News & Politics

Did AOC's Met Gala Stunt Violate Federal Ethics Laws?

AP Photo/Susan Walsh

New York Congresswoman Alexandria Ocasio-Cortez got a lot of buzz for the dress she wore at the 2021 Met Gala Monday evening. Many have called her out for the blatant hypocrisy of presenting such a message while hobnobbing with the super-rich at an event where the cost of an individual ticket was $30,000-$35,000.

AOC tried to preempt the criticism in a tweet on Tuesday, shortly after midnight. “And before haters get wild flying off the handle, New York elected officials are routinely invited to and attend the Met due to our responsibilities in overseeing and supporting the city’s cultural institutions for the public. I was one of several in attendance in this evening,”

But, the apparent hypocrisy of her message isn’t the only issue. As has been pointed out, AOC wasn’t alone at the Met Gala, she brought her boyfriend with her.

So, that means AOC spent $60,000 just on the tickets for the event.

Or did she?

Members of Congress make $174,000+ in salary—which means that the tickets she needed to get into the event cost more than a third of her salary. How did she pay for the tickets? And then the dress on top of that? Her dress wasn’t bought off the bargain rack at TJ Maxx—it was custom-made by an “immigrant designer,” according to AOC. The designer immigrated from Toronto.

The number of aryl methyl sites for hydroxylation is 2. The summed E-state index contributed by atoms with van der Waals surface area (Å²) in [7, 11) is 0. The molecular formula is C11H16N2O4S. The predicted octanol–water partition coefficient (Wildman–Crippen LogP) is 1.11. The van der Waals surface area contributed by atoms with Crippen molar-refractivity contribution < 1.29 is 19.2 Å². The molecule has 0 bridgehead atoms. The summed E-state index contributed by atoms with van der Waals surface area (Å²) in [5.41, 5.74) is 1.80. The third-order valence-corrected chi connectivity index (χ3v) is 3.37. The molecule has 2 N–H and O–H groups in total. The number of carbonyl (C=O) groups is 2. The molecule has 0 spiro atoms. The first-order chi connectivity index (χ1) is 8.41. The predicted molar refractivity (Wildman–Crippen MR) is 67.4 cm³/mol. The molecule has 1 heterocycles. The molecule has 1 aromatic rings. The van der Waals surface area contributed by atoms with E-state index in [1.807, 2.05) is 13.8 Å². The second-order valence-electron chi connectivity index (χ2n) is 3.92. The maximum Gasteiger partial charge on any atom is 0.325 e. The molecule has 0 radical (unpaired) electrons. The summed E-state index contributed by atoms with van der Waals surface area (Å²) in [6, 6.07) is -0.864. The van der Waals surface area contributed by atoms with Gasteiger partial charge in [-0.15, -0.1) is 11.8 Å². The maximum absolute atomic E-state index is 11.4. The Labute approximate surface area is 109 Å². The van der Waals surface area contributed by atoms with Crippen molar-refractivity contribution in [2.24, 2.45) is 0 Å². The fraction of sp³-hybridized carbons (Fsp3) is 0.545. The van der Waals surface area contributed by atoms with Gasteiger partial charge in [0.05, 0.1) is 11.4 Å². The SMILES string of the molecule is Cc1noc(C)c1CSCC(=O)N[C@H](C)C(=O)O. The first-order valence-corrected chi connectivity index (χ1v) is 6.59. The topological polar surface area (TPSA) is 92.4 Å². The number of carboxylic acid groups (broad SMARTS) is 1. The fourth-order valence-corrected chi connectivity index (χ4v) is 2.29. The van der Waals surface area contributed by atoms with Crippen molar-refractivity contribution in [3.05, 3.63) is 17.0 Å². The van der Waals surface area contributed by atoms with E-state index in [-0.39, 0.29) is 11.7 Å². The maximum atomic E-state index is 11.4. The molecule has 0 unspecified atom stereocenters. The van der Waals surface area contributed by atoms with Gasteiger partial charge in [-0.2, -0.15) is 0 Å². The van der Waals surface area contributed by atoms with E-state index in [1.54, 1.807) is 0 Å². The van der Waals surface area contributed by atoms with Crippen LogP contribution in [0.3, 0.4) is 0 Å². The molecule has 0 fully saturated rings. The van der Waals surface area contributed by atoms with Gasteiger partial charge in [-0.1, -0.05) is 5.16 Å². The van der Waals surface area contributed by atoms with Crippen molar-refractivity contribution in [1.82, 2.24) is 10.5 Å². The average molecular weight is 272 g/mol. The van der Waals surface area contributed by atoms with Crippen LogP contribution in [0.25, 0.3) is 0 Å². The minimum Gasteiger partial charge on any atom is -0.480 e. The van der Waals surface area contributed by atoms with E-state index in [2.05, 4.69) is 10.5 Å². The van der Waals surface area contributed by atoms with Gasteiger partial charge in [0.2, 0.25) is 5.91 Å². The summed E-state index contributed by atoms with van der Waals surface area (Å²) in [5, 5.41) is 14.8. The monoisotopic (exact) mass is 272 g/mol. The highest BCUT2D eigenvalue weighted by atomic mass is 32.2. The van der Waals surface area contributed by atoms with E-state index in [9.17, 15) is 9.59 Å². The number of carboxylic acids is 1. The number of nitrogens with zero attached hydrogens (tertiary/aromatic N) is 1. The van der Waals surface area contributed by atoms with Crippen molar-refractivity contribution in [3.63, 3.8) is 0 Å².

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But, let’s just focus on the tickets.

Did she pay for the tickets, or did she receive them as a gift?

Given that AOC likely could not have afforded the tickets on her own, an ethics complaint has been filed. Thomas Jones of the American Accountability Foundation filed the complaint, alleging that AOC broke House rules by accepting “an impermissible gift” of free tickets to attend the annual gala.

“Although House rules allow members to accept free tickets to charity events directly from event organizers, Jones argues that the Met Gala doesn’t count because the guest list is curated by a private company, media giant Condé Nast,” reports the New York Post.

“[W]hile the individual’s invitations may bear the name of the Metropolitan Museum of Art, the Museum has ceded control over the invitations to a for-profit company, specifically Condé Nast, and to its Chief Content Officer, Anna Wintour,” Jones wrote in his complaint.